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Gulf War debunks theory of flight to gold during crises

By Peter V O'Brien

Friday 5th October 2001

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People with a hankering for the precious metal section of commodity markets had a dull year in gold and silver and tough time in platinum.

Much was made of the rise in the London gold price after the attacks in the US, with a rise of 6.9% from August 31 to September 21, but Table III shows the gain from December 1999 was only 0.6% and 7.1% from the end of 2000.

The usual arguments were trotted out about a flight to gold in times of international crises.

They were valid to the extent that the gold price increased after September, meaning people bought the metal, but there was a decline on Monday of the last week in September.

That meant there was a drop in demand, or profit-taking, both of which were hardly signs of panic.

The situation could change if there is an escalation of military activity but history, for what it is worth, has shown otherwise.

Movements in the gold price, before and during the Gulf War of 1990, are good example. The price went from $US372.30 on July 31, 1990, to $US410.60 on August 17 but fell to $388.70 at the end of September, compared with the 1990 high of $US423.75 on February 7, months before there was any hint of a conflict.

It was also noted that stability in the gold price came, in part, from the activity of producers who usually have forward hedging structures in place, compared to an earlier system of physical delivery of metal.

Hedging procedures can have a dampening effect on price movements, as can the selling activities of central banks if they consider substantial price rises are likely to fuel inflation.

The London gold price is only a guide for private investors in gold. They deal in bullion (bars or wafers), gold coins or jewellery.

Prices for each type differ from the London daily "fix." New Zealand individual investors in gold should remember that bullion (99.9% gold) and Canadian maple leaf coins (also 99.9% gold) are considered "pure" gold (exempt from GST), but South African krugerrands and UK sovereigns have a 91.666% gold content and are classified as "fine" gold. They attract GST.

Gold has a basic emotional and psychological appeal to many individuals but has been demonetised for years and more than 80% of production is used for jewellery.

People who buy gold jewellery as an investment can be taking big risks, because there are two values in the price: an intrinsic value related to the gold content and an aesthetic value based on the object, craftmanship and beauty.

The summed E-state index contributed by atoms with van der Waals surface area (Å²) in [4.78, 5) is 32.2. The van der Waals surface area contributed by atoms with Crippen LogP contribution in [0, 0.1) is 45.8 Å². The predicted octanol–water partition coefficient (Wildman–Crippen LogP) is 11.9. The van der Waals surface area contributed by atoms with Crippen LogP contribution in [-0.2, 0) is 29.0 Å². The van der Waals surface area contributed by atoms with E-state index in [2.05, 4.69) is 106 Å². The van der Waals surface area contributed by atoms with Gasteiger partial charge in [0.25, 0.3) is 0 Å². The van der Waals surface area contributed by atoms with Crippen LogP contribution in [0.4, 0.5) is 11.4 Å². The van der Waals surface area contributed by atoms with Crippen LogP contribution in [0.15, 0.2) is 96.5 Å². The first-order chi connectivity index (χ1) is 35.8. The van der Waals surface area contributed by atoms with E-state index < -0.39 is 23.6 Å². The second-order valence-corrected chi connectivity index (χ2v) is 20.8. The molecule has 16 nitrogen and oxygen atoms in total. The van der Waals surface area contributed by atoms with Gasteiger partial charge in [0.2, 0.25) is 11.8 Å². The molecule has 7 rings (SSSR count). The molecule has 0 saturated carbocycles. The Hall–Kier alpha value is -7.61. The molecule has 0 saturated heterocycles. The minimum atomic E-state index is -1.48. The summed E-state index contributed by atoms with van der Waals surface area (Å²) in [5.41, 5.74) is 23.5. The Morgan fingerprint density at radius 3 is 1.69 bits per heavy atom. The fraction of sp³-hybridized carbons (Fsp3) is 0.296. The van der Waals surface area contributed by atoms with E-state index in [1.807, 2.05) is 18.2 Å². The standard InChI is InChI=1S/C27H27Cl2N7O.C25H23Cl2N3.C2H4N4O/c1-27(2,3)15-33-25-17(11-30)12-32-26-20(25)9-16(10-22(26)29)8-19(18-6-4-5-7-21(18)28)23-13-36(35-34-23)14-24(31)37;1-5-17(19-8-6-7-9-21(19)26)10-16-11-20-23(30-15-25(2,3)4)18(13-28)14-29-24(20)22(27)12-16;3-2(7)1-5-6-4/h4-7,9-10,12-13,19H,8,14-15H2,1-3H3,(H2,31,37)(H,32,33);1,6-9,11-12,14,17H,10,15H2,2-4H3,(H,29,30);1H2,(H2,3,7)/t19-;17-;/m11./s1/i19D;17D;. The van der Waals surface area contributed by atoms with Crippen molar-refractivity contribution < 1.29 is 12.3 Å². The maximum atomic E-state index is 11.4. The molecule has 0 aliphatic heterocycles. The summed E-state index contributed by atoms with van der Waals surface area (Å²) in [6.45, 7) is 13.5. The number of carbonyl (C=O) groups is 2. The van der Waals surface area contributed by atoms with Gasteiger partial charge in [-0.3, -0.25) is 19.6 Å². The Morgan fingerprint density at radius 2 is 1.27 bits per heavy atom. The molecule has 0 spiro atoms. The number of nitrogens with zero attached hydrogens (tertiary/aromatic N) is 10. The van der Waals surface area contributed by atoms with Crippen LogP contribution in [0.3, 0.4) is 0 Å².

Anyone who buys silver as an investment, apart from antique or modern objects and/or some coins, probably gets a kick from watching the tides ebb and flow, another activity which is predictable and boring.

The figures for silver price movements in Table III confirm again that silver lost its link with gold a long time ago, although there were periods in the past year when the two moved together.

It has been said on many occasions that anyone wanting to make a killing in silver needs two things: a big rise in the price and large storage facilities.

A metric tonne of silver at prices in late September would cost about $US1.85 million (assuming my translation of troy ounces to imperial ounces and then to metrics is correct) and a tonne of silver would occupy considerable space, far more than $US1.85 million worth of gold.

The inclusion of platinum in Table III just rounds out the precious metal section of the survey. No individual, and probably no fund/speculator, would attempt to use platinum as a hoarded investment. Annual production and world stocks of platinum are measured in millions of troy ounces while gold production and reserves are measured in tonnes. All the platinum ever mined would fit into a small room.

The International Platinum Guild said last year demand for platinum was likely to be flat, as its use in jewellery levelled off, but the warning, which proved correct, was apparently ignored until reality took over and resulted in the price decline shown in Table III.

While people with strong speculative nerves could be prepared to take positions in commodities, or securities associated with them, it would seem no place for conservative investors in the current climate of uncertainty, potential drawnout wars against terrorism and likely recession.

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